How else do you know that all the equipment, materials and ingredients and trained staff have a reliable process that gives you a consistent product over time?
Consistent performance is critical to maintaining the security and effectiveness of a product and enhancing an organization’s reputation for quality and reliability.
Simply put, validation demonstrates control over critical operations.
Validation includes the establishment of ongoing control and verification procedures that allow troubleshooting and a process to resolve issues when they arise.
For example, your preventive maintenance (PM) and calibration programs provide a critical mechanism for maintaining process control, production consistency, and efficiency.
Principle 6 – Demonstrate job competence
An appropriate combination of education, training, and experience enables your staff to perform their assigned functions.
Training is a basic GMP practice. Defined job descriptions, roles, and responsibilities ensure that your operation is properly staffed.
Getting started with an organization chart allows top management to ensure that the right skills are recruited as your business grows.
Establishing the appropriate training and competency requirements for all employees is critical.
Principle 7 – Good record keeping
Accurate and organized records provide a way to keep track of activities from the receipt of raw materials to the release of the final product.
Records must be kept for the receipt and inspection of components, containers, enclosures and labels.
You are already properly documenting your work (Principle 3), having an organized system to maintain these records guarantees that you will be able to review them when necessary.
As the saying goes, “If it wasn’t documented, it didn’t happen!”
Principle 8 – Control pollution
Pollution is the presence of any unwanted substance in a system or product.
Pollution comes in three (3) ways: microbial, Cross-contamination of particles and products.
It is all too easy for mistakes to lead to contamination: from a poorly placed raw material, a poorly labeled or mislabeled bottle, to poor sanitation and hygiene practices that lead to microbial buildup, not controlling pollution can be incredibly costly for an organization.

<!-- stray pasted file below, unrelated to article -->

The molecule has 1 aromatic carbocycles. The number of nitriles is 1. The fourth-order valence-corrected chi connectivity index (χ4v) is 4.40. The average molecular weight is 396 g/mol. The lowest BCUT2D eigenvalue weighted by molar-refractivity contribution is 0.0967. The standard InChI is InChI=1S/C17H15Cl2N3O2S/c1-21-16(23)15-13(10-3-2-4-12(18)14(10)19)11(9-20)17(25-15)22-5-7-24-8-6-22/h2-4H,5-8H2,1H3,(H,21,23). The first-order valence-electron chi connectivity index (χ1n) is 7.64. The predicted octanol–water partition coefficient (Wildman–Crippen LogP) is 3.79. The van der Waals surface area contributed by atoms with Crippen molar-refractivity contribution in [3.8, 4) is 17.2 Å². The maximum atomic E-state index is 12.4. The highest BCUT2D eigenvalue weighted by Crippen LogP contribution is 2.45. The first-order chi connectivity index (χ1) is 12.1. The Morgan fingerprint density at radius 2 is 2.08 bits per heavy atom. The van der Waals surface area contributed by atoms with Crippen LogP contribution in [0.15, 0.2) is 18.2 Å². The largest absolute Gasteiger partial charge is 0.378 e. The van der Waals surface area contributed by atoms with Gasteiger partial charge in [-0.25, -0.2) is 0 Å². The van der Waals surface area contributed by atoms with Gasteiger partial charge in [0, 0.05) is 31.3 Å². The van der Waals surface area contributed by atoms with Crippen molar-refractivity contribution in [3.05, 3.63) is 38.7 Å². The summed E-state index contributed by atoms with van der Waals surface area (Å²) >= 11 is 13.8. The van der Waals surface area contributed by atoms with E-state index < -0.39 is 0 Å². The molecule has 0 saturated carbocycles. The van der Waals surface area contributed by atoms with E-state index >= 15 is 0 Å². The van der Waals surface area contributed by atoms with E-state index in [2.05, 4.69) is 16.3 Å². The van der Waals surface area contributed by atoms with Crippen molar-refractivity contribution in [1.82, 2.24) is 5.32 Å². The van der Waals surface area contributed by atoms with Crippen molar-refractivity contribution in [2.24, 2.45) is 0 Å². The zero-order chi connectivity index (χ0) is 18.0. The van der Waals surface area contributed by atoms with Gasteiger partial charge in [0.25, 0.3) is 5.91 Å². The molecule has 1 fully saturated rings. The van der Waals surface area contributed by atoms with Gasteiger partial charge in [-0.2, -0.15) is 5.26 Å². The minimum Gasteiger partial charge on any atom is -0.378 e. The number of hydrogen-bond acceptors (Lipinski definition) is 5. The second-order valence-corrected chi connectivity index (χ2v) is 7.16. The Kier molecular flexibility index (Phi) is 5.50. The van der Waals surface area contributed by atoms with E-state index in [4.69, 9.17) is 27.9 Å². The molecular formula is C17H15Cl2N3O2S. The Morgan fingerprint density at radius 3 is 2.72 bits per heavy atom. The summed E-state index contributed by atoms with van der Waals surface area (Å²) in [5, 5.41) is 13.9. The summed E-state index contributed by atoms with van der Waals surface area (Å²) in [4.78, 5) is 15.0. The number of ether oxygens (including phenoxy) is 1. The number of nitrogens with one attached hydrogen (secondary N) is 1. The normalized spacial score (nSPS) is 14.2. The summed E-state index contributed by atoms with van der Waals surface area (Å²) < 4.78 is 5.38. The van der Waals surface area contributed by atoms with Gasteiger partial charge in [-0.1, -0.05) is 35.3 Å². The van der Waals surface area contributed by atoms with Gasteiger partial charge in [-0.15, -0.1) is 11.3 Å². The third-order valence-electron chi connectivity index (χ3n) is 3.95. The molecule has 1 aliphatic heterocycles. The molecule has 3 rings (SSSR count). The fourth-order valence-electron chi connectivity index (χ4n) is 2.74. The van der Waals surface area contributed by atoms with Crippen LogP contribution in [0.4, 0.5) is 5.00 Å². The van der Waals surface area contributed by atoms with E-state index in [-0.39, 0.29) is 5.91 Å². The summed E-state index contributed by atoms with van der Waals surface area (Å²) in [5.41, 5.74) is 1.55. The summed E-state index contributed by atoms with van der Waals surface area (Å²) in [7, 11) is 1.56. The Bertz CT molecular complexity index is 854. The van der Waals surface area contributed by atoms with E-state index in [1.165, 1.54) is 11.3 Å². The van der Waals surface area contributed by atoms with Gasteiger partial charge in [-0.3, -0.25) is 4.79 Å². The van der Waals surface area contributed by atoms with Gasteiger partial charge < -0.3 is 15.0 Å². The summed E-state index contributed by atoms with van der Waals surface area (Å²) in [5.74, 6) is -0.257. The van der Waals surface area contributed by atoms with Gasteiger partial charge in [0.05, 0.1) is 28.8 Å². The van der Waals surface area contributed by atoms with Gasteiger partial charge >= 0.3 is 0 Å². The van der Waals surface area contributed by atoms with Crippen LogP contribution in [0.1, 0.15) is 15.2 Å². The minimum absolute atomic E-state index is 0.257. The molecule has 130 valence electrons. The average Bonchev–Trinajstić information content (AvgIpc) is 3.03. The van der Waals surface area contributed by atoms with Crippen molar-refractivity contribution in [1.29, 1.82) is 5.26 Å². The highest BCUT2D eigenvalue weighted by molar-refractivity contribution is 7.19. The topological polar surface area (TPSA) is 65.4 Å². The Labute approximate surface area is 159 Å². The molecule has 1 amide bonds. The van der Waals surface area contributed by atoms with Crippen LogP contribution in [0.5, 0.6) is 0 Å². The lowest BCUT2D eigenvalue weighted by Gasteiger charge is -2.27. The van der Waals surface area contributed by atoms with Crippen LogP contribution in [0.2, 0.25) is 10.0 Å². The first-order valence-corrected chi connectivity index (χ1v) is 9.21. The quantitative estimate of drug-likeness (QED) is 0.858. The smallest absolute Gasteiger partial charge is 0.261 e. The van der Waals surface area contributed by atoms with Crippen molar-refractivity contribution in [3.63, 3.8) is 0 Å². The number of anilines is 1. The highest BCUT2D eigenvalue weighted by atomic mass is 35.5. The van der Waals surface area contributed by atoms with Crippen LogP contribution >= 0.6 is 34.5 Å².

Make sure you have documented processes and procedures in place to control and mitigate the risk of contamination in your operation.
Principle 9 – Quality control
Quality control is much more than the final test of the process or product, known as quality control (QC).
You also need Quality Assurance (QA)! Quality control is the process of quality management to minimize risk.
This includes ensuring that all products, from raw materials to final release, meet established standards and specifications and are safe and effective.
Quality must be incorporated into every step of the product life cycle.
The result? Quality control serves as a way to verify that all of your quality assurance processes and steps are doing their job by providing consistent, high-quality products.
And when the end result of a test is questionable or does not meet the specifications, you have the data to review and identify the root cause.
Principle 10 – Compliance Audit
Internal audit programs allow organizations to conduct self-assessments of the health of their quality management system (QMS) and overall performance.
Self-assessments assess compliance and identify gaps.
Establishing an internal audit program provides a proactive approach to identifying and resolving issues.
Documentation of internal audit activities provides objective evidence that an organization is conducting due diligence on compliance with both internal and external standards and requirements.
The last principle: the compliance audit is your answer to “Am I satisfied?”.
Whether it’s the laws of your state or the 10 principles of GMP, having an audit program is critical to the health of your business.
The best audit programs involve staff with new eyes in an operational area.
Their lack of daily familiarity with the process allows them to ask questions that operators take for granted and can be very valuable in identifying both the risks of non-compliance as well as opportunities for improvement!